The Advertorial as Information Pollution

By Ellerbach, John | Journal of Information Ethics, Spring 2004 | Go to article overview

The Advertorial as Information Pollution


Ellerbach, John, Journal of Information Ethics


Traditionally, those who disapprove of advertising have fallen into three broad categories. Some take exception to all forms of marketing communication-especially advertising-as intrusive, deceptive, and promulgating the vice of conspicuous consumption. Others do not voice a pervasive objection to all advertising, but do insist that certain products and services should never be advertised-personal hygiene products, "noble" professional endeavors such as physicians' services, and higher education among them. A third group reasons that advertising is a legitimate marketing strategy per se and that all legal products and services should be eligible to be advertised, but the big problem resides, then, not with whether or what to advertise, but how. This faction believes advertising gets its bad reputation from its "executions," or the way advertising people position a product in the public mind through the messages they create. In other words, ads that are low-key, honest and tastefully done are permissible to this category of advertising critics. In their eyes, ads that brazenly attack the harsher sensibilities of their target audiences should be banned. Such ads try too hard to get attention, mislead, leave out essential information, and/or use suggestive double-entendre or contrived motivational appeals. The advertorial, an advertisement often thinly disguised as legitimate news matter, tends to be problematic from all three perspectives. Editors say publications that adopt advertorials are contributing to information pollution and living a journalistic lie (Saltz). As the advertorial becomes a preferred marketing tool for the new millennium and begins to creep into on-line search engines, librarians, in their advising role as interpreters and legitimizers of information, will need to address the ethical ramifications of the paid-for advocacy that appears to be objective journalism.

An Unholy Alliance

"The name (advertorial) itself should have been a clue we were heading for trouble," says Janesville (Wis.) Gazette editor Scott Angus. "It's a godawful, made-up word, and good journalists cringe at the thought of bastardizing the language for a trend. Moreover, the word brings advertising and editorial (matter) together in an unholy alliance that should have made the ink in our veins boil" (Angus 46).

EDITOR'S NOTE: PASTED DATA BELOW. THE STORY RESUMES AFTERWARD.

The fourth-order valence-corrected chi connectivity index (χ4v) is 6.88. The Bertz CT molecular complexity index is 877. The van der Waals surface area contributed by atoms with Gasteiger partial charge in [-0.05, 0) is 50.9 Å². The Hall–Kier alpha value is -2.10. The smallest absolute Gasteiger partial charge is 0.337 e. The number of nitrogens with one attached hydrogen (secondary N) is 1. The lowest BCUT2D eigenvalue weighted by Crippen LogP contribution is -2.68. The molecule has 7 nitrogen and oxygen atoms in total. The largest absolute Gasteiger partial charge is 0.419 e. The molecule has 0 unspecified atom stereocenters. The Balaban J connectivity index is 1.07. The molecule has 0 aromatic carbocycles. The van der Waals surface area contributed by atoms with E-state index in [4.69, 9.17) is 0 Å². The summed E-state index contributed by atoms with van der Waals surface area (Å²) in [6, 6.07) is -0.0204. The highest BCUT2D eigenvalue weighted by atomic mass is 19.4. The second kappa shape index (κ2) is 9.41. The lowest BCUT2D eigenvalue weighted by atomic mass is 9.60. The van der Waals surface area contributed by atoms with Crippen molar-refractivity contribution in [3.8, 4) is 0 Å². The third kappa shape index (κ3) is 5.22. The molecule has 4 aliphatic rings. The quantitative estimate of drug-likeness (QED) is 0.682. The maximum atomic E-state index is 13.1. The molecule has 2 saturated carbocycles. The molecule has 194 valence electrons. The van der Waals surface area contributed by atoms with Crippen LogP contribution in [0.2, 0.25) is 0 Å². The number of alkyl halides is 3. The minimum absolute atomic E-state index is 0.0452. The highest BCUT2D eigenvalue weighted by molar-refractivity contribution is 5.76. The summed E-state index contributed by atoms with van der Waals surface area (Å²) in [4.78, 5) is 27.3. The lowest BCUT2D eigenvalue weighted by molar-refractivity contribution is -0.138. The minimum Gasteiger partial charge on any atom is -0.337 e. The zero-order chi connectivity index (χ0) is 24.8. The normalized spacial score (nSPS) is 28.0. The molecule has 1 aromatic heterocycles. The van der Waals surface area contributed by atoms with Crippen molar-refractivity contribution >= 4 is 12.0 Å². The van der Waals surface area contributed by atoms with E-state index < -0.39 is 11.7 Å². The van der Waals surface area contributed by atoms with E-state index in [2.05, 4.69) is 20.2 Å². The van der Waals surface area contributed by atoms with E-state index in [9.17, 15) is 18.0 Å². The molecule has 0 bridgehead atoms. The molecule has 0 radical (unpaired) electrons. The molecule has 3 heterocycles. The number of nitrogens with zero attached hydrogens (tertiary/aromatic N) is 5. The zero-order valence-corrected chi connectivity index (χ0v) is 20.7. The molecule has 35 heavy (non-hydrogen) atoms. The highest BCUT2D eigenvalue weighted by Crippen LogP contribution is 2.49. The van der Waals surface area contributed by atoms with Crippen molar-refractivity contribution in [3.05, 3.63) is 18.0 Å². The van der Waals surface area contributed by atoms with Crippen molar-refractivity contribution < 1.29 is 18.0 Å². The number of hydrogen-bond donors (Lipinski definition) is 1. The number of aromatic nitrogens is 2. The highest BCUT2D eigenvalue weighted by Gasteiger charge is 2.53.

Newspaper Research Journal calls the advertorial "one of the fastest growing media trends in the advertising industry over the past decade" (i2). Still, the advertorial is not a new tactic; readers are just seeing more of them these days. The main reason why this advertising approach is becoming so popular is because it capitalizes on a tried-and-true public-relations maxim: The closer the message gets to being construed as objective journalism, the more credibility the message will have.

Wilkinson and Hausknecht categorize this crafty mix of promotion and news and ask that "further research should evaluate the public's ability to act as jurors in classifying disputed communications into quadrants of a communication taxonomy" (ii). The dispute involves the crossing of the longstanding line of demarcation that separates the advertising sales force from the editors and reporters. The traditional ideal is that no advertiser should dictate or influence news content. Indeed, advertising does pay the bills, but advertisers only rent space and time to run their messages; their economic clout does not mean they should influence the editorial or programming content in a medium. With today's media, particularly newspapers, striving to survive in an information-and-entertainment-saturated market, the temptation is strong to cross the line in favor of the paying customer: the advertiser. In fact, at some newspapers, reporters have been asked to use their expertise to write bylined pseudonews stories for special promotional sections not clearly construed by the readership as advertising. For example, a reporter might be asked to interview local computer retailers for a flattering feature to be run in a "Technology and Our Community" advertising section. …

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